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Virginia is bringing manufacturing back to the United States — 'on-shoring' jobs and investment, reversing a generation-long trend of watching them slowly drift overseas:

  • Micron is investing $3 billion to build semiconductors in Manassas—one of the largest manufacturing investments in the history of Virginia.

  • Thanks to Virginia’s investments, Wytheville has attracted the largest investment in Southwest Virginia in a generation—a major joint venture committing to employ 2,500 people to manufacture up to 60 billion medical gloves a year.

  • In Petersburg, Phlow Corporation executed a $354 million contract with the U.S. Biomedical Advanced Research and Development Authority to re-imagine domestic production of essential medications.

  • Its partner, AMPAC Fine Chemicals, is investing $25 million to expand manufacturing of active pharmaceutical ingredients here in the United States.

  • Next door, another partner, pharmaceutical manufacturer Civica Inc., is investing more than $124 million to establish its first in-house pharmaceutical manufacturing operation. The Civica plant will convert active pharmaceutical ingredients from AMPAC and Phlow into vials and syringes of finished medications for use in hospitals. The facility will employ more than 180 people to address chronic drug shortages and produce essential medication right here in Virginia, and not overseas.

People are working in Virginia

  • Virginia’s unemployment rate is 3.8%—a full 1.0% below the national rate of 4.8%.


Virginia is investing in people.

  • Raising the minimum wage—for the first time in a generation—to $12 an hour by 2023. It had been just $7.25 an hour over the last 12 years.

  • Creating free community college, for workers choosing high-need fields.

  • Toughening safety standards and banning discrimination in the workplace.

  • Providing eight weeks of paid parental leave for state employees for the birth or adoption of a child—and passing bipartisan legislation to sign it into law.

  • Making historic investments in affordable housing—more than doubling the number of affordable housing units created and preserved each year. The Northam Administration has invested more than $145 million in the Virginia Housing Trust Fund—a 13-fold increase, up from just $11 million when Governor Northam took office.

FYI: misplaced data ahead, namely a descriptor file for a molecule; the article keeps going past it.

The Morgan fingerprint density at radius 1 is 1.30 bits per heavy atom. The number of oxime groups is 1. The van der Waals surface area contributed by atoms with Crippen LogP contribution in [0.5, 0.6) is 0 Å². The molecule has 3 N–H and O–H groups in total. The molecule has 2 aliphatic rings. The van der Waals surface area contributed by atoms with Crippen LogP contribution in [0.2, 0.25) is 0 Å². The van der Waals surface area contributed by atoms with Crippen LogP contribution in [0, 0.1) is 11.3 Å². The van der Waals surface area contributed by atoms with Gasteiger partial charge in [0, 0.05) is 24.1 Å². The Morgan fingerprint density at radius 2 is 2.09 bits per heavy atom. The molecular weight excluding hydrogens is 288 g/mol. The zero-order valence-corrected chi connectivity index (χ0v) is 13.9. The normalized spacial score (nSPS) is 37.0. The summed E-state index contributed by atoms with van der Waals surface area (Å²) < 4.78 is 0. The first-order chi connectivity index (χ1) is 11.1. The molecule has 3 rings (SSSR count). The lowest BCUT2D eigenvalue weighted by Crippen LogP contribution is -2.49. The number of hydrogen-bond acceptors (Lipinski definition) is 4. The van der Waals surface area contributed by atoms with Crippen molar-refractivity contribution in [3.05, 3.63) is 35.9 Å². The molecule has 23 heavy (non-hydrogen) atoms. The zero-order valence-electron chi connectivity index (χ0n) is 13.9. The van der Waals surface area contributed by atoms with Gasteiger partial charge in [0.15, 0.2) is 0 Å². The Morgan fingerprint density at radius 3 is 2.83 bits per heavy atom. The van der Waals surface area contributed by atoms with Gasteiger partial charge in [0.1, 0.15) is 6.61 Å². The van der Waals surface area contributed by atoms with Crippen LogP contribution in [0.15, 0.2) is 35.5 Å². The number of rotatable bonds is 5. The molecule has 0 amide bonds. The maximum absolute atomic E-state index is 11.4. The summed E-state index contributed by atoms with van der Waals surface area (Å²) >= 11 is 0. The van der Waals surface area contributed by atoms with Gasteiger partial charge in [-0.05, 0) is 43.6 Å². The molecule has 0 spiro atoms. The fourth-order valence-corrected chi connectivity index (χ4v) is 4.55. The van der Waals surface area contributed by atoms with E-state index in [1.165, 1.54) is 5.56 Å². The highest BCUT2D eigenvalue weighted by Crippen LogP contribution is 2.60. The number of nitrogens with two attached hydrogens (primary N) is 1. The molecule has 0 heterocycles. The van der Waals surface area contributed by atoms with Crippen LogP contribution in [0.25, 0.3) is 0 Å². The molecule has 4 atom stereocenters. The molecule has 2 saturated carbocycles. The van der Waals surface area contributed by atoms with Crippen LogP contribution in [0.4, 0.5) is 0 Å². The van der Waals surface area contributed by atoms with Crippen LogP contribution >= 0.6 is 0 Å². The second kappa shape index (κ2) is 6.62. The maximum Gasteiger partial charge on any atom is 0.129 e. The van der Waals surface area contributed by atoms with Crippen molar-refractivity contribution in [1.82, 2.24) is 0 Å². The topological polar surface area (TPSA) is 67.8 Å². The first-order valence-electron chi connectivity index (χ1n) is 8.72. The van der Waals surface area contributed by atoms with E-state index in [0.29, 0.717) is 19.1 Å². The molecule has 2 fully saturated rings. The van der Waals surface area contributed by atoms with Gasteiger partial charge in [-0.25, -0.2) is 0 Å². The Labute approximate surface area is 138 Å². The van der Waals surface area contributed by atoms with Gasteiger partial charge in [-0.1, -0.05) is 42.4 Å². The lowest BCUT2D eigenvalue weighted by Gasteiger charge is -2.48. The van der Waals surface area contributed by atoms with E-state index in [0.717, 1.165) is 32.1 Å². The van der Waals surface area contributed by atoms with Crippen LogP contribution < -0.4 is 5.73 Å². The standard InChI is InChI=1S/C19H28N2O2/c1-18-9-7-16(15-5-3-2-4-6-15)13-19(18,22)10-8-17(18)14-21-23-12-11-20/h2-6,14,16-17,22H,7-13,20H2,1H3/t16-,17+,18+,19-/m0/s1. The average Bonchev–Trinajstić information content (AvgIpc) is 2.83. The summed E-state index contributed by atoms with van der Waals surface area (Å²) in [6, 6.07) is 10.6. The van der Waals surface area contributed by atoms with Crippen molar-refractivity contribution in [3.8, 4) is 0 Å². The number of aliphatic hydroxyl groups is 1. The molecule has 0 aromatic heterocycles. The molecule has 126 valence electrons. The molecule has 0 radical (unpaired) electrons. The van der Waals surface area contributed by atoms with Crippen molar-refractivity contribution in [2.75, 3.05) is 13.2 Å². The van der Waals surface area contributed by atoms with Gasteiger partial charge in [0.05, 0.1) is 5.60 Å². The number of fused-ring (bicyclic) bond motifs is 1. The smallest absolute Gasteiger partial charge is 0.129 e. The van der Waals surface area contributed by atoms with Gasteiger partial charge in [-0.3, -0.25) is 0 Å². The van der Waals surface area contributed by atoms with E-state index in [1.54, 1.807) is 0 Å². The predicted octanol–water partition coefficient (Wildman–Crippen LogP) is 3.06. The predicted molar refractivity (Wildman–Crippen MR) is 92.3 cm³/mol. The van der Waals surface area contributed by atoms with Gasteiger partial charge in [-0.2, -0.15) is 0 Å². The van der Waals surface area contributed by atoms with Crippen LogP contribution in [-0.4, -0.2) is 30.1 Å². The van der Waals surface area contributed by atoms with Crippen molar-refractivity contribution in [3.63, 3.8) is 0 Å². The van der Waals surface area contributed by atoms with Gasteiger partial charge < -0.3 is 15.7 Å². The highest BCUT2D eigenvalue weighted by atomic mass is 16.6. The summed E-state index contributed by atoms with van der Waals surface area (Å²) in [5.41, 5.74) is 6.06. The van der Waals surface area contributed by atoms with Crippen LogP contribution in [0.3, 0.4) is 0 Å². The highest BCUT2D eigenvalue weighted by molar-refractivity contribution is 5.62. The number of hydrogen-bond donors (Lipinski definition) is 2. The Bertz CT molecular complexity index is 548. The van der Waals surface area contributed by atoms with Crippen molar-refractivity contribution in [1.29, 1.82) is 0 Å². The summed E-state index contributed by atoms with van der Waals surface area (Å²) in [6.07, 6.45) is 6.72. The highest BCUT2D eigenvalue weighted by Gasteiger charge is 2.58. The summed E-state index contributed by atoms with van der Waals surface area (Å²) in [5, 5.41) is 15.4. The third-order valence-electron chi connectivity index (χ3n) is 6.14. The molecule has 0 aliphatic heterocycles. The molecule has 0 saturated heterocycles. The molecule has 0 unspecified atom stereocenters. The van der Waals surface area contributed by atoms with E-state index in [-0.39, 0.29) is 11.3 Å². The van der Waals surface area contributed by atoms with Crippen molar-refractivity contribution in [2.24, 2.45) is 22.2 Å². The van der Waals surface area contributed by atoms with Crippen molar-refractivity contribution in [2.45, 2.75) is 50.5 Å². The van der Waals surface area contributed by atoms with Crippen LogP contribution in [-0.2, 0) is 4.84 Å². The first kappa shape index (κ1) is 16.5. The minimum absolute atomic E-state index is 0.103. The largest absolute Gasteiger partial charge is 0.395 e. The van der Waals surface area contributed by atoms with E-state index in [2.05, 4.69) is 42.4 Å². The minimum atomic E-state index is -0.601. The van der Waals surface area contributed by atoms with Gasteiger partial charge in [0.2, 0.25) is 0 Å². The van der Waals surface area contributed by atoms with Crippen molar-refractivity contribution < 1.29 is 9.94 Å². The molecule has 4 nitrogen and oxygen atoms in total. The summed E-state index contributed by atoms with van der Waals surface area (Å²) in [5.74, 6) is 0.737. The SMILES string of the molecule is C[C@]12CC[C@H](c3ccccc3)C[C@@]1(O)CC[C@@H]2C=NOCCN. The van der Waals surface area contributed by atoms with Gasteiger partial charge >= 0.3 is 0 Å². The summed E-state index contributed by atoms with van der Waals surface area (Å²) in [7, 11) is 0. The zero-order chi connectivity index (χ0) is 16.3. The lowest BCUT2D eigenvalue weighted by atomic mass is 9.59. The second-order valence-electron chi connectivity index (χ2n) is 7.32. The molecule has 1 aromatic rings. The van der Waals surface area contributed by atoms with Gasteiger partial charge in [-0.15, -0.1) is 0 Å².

Virginia is for broadband.

  • Virginia is on track to become one of the first states to achieve universal access to broadband and access to high-speed internet by 2024, thanks to historic investments. Virginia anticipates more than $2 billion in total broadband funding, thanks to local and private sector matching fund. (That’s 90% of the way to closing the digital divide.)

  • Virginia has posted $874 million in state appropriations under Governor Northam to connect more than 429,000 homes, businesses, and community institutions. When he took office in 2018, an estimated 660,000 Virginia homes and businesses remained without internet, while the state invested barely $4 million annually.

Virginia is leading in renewable energy:

  • Governor Northam signed the Virginia Clean Economy Act—to achieve 30% renewable energy by 2030, and setting Virginia on the path to a carbon-free electric grid by 2050.

  • That’s enabling Dominion Energy to build the country’s largest new renewable energy project and the country’s first federally licensed offshore wind farm, 27 miles off-shore from Virginia Beach. The project will provide up to 8.8 million megawatts per year—enough renewable electricity to power up to 660,000 homes.

  • And clean energy is creating jobs too. Virginia secured an agreement to establish the first offshore wind turbine blade facility in the United States—Siemens Gamesa Renewable Energy is building a plant in Portsmouth to supply Dominion Energy’s offshore wind farm—and propelling a new manufacturing industry in Hampton Roads.

  • Virginia ranks fourth in solar installations made in 2020, behind only California, Texas and Florida. (Virginia jumped 15 spots, with installations increasing by a factor of more than 10 recently.)


When COVID-19 hit, Virginia helped people and small businesses recover.

  • Virginia’s Rent Relief program is recognized as the best in the country— it both helps people stay in their homes, and protects landlords too.

  • The Rebuild Virginia economic recovery plan awarded more than $370 million to help sustain more than 3,000 small businesses and nonprofits during the pandemic. 

 No other state has done this — ever. 

It’s no surprise Virginia became the first state to earn CNBC’s ‘Top State’ honor over and over (winning in 2019, holding through 2020’s pandemic, winning again in 2021).

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